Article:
Pz.Kpfw.III Ausf.D/B 1:35 MiniArt via Creative Models Designed in the mid 1930s to be part of a pairing with the larger Panzer IV, the lighter Panzer III was originally intended to be sent up against other tanks, as well as to push through gaps in enemy lines to cause havoc with supply lines and generally disrupt the enemy's day. Production began in 1937, with few of the early marks reaching series production, using up A through D as prototypes, of which the Ausf.B was used in the Polish campaign briefly before being put out to pasture as a training vehicle along with the remaining Cs and Ds. The suspension was a work-in-progress, using leaf springs until the Ausf.E, which moved to torsion bars that were then seen on most new German designs during WWII and beyond. During the early period of WWII the Pz.III continued to do its prescribed task until the T-34 tore through their ranks, brushing aside the lighter armoured Pz.IIIs and necessitating an up-gunning of the Pz.IV with a new high velocity gun to combat its sloped armour. By 1942 it was relegated to tasks where its light armour and 3.7mm pop-gun wasn't an impediment, such as close support of troop advances. By this time it was clear that it was past its sell-by-date, and that the Pz.IV had much more development potential. The chassis went on to be used for many other developments, some of which were quite successful, such as the StuG III. The Kit This is a re-tool of MiniArt's new range of Panzer III models, the early Ausf.B with crew we reviewed recently here. While it does share some of the larger parts with its stable-mate, there are a significant number of new sprues due in part to the different suspension, but also because of the additional hull parts (stowage and such) that are visible in the box painting. There are twenty seven sprues of grey styrene, plus three separate parts, a further twenty one sprues of track links, and five more of track pins, plus a clear sprue, fret of Photo-Etch (PE) brass, a decal sheet and the instruction booklet. The usual high level of detail is present, and the modular approach to moulding allows them to produce maximum variants from their toolings. The major difference between the boxings is to be found in the track area, where different suspension units are used, necessitating the tooling of new parts that include the hull sides. The new parts have three leaf spring arrangements, with two Y-shaped suspension arms damped between them, and each arm mounting two pairs of wheels on an additional swing-arm that pivots around the centre. Each wheel has a rubber tyre around the steel rim, and a cup inside the inner wheel allows them to remain mobile after construction if the glue is used sparingly. The large drive sprocket is retained, as is the large idler wheel, although both are subtly different due to design changes. The forward section of the top deck is identical to the previous version, but the engine deck is different, having two side-by-side access doors on the flat section, each having clamshell doors, with the sloped section retaining the single doors of its predecessor. The raised centre section is identical, and the fenders are moulded in one run, but with panel lines and fasteners showing the modular nature of the real things, and some slight differences between the fixtures and fittings. The track links are identical, and are built up in sections nine links, using the perfect spacing of the pins to add them seven at a time, building into two runs of 96 links, one for each side. From my previous experimentation, the pins do hold the tracks together, but with handling they can slip free, so take precautions during handling. The jig shown in the picture is also not included in this boxing, but that shouldn't be much of an impediment, and you won't end up with your tracks glued to the jig. For two decal options there are additional track links draped over the front of the machine, to add extra armour to the area, which are made up and secured in place with PE brackets. Another addition to one of the options is a set of wooden stowage boxes around the rear of the tank, covering most of the engine deck apart from the access doors on the flat section. The boxes are made up from styrene parts, but with PE brackets, latches and padlocks where appropriate. Despite this not being an interior kit, the turret is quite well appointed, with a full breech assembly, twin coaxial machine guns, turret baskets, seats and other equipment supplied in the box. The side doors can be posed open or closed, and have PE trim on the inside, with more PE parts forming the little hatches for the sighting gear and coax machine gun openings in the mantlet. The turret sits in the opening of the hull and is not locked in place, so you will either need to remember this, or fix it in place to avoid dropping it with handling. Markings There are four decal options in the box, with some optional personalisations made to the kit depending on which you choose, as pointed out throughout the build instructions. The decal sheet is small due to the genre, but from the box you can depict one of the following: Panzer-Zug 2.Panzer-Kompanie Pz.Abt. (ZbV)40 attached to the SS Division "Nord" XXXVI Army Corps, Karelia, Summer of 1941. IV Panzer-Zug 3.Panzer-Kompanie Pz.Abt.(ZbV)40 attached to the fast detachment Fossi (Osasto Fossi) battle group F (Ryhmä F) 3rd Infantry Division of the Finnish Army. The fighting in the direction of Uhtua – Vuokkiniemi Karelia, July 1941. I Panzer-Zug 2.Panzer-Kompanie Pz.Abt.(ZbV)40 attached to the division of the Finnish Army Corps (III Armeijakunta, III AK) Karelia, November 1941. Panzer-Zug 2.Panzer-Kompanie Pz.Abt. (ZbV)40 attached to the SS Division "Nord". Defensive battles in Kestenga village area (Kiestinki) April 24-May 11, 1942. Decals are printed in the Ukraine by Decograph with good registration, sharpness and colour density, with a thin matt carrier film cut close to the printed areas. Conclusion Another high quality model of this perhaps overlooked early War staple of the German tank forces. Of course due to their period of operation the dominant colour is panzer grey, but a distemper scheme has been included for a little variety, and the crew personalisations of the appliqué armour and extra stowage areas brings additional interest to the model. Highly recommended. Review sample courtesy of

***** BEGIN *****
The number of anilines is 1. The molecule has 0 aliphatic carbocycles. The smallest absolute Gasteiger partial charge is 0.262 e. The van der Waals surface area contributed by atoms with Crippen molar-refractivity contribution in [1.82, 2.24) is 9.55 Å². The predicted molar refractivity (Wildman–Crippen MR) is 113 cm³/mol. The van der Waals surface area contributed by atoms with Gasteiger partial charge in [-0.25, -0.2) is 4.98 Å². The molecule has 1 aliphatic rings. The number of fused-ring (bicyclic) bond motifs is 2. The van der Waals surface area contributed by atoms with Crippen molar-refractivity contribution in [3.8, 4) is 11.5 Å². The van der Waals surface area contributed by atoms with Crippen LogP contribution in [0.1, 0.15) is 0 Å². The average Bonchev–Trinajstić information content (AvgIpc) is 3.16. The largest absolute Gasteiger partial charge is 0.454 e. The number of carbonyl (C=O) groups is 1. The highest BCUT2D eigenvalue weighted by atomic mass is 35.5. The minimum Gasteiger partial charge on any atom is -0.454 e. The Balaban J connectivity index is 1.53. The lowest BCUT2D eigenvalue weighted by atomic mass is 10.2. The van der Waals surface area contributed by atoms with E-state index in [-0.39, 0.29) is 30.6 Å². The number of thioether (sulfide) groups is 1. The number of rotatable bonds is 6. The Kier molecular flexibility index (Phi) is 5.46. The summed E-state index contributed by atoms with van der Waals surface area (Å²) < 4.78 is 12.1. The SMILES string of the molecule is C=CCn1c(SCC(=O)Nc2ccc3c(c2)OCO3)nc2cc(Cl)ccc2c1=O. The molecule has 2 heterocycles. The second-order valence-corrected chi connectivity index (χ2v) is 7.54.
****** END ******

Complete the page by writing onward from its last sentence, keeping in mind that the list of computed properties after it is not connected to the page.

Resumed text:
6. Mike